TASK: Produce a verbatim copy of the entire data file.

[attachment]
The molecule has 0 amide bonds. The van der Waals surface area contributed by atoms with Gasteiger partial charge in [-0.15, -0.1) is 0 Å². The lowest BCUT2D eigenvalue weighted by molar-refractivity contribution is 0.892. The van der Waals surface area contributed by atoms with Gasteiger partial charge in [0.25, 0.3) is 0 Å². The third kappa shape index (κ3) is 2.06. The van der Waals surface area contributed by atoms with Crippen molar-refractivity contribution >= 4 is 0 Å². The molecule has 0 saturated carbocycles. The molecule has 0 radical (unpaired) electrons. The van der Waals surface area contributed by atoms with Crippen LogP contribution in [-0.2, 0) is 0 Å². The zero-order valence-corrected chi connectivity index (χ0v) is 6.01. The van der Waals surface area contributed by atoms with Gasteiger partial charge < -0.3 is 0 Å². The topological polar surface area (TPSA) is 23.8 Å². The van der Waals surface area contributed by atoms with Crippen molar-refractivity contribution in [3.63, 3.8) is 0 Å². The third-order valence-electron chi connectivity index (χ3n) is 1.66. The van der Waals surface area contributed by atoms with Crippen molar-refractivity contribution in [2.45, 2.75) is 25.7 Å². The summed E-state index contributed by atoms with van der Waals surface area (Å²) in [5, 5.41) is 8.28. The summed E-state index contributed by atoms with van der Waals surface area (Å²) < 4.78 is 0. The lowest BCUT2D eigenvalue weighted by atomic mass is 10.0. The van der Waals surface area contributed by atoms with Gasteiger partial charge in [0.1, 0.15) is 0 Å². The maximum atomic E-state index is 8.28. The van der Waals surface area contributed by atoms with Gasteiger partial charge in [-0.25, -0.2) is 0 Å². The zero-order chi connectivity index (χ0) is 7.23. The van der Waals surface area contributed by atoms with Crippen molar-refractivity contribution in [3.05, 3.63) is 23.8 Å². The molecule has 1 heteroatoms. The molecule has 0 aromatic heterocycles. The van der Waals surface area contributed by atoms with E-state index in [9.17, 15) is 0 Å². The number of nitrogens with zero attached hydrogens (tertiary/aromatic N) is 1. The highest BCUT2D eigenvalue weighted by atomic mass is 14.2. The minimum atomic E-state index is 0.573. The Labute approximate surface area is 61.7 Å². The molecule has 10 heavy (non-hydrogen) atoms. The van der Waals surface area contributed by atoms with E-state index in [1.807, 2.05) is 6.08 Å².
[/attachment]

The molecule has 0 amide bonds. The van der Waals surface area contributed by atoms with Gasteiger partial charge in [-0.15, -0.1) is 0 Å². The lowest BCUT2D eigenvalue weighted by molar-refractivity contribution is 0.892. The van der Waals surface area contributed by atoms with Gasteiger partial charge in [0.25, 0.3) is 0 Å². The third kappa shape index (κ3) is 2.06. The van der Waals surface area contributed by atoms with Crippen molar-refractivity contribution >= 4 is 0 Å². The molecule has 0 saturated carbocycles. The molecule has 0 radical (unpaired) electrons. The van der Waals surface area contributed by atoms with Crippen LogP contribution in [-0.2, 0) is 0 Å². The zero-order valence-corrected chi connectivity index (χ0v) is 6.01. The van der Waals surface area contributed by atoms with Gasteiger partial charge < -0.3 is 0 Å². The topological polar surface area (TPSA) is 23.8 Å². The van der Waals surface area contributed by atoms with Crippen molar-refractivity contribution in [3.63, 3.8) is 0 Å². The third-order valence-electron chi connectivity index (χ3n) is 1.66. The van der Waals surface area contributed by atoms with Crippen molar-refractivity contribution in [2.45, 2.75) is 25.7 Å². The summed E-state index contributed by atoms with van der Waals surface area (Å²) in [5, 5.41) is 8.28. The summed E-state index contributed by atoms with van der Waals surface area (Å²) < 4.78 is 0. The lowest BCUT2D eigenvalue weighted by atomic mass is 10.0. The van der Waals surface area contributed by atoms with Gasteiger partial charge in [0.1, 0.15) is 0 Å². The maximum atomic E-state index is 8.28. The van der Waals surface area contributed by atoms with Gasteiger partial charge in [-0.25, -0.2) is 0 Å². The zero-order chi connectivity index (χ0) is 7.23. The van der Waals surface area contributed by atoms with Crippen molar-refractivity contribution in [3.05, 3.63) is 23.8 Å². The molecule has 1 heteroatoms. The molecule has 0 aromatic heterocycles. The van der Waals surface area contributed by atoms with E-state index in [9.17, 15) is 0 Å². The number of nitrogens with zero attached hydrogens (tertiary/aromatic N) is 1. The highest BCUT2D eigenvalue weighted by atomic mass is 14.2. The minimum atomic E-state index is 0.573. The Labute approximate surface area is 61.7 Å². The molecule has 10 heavy (non-hydrogen) atoms. The van der Waals surface area contributed by atoms with E-state index in [1.807, 2.05) is 6.08 Å².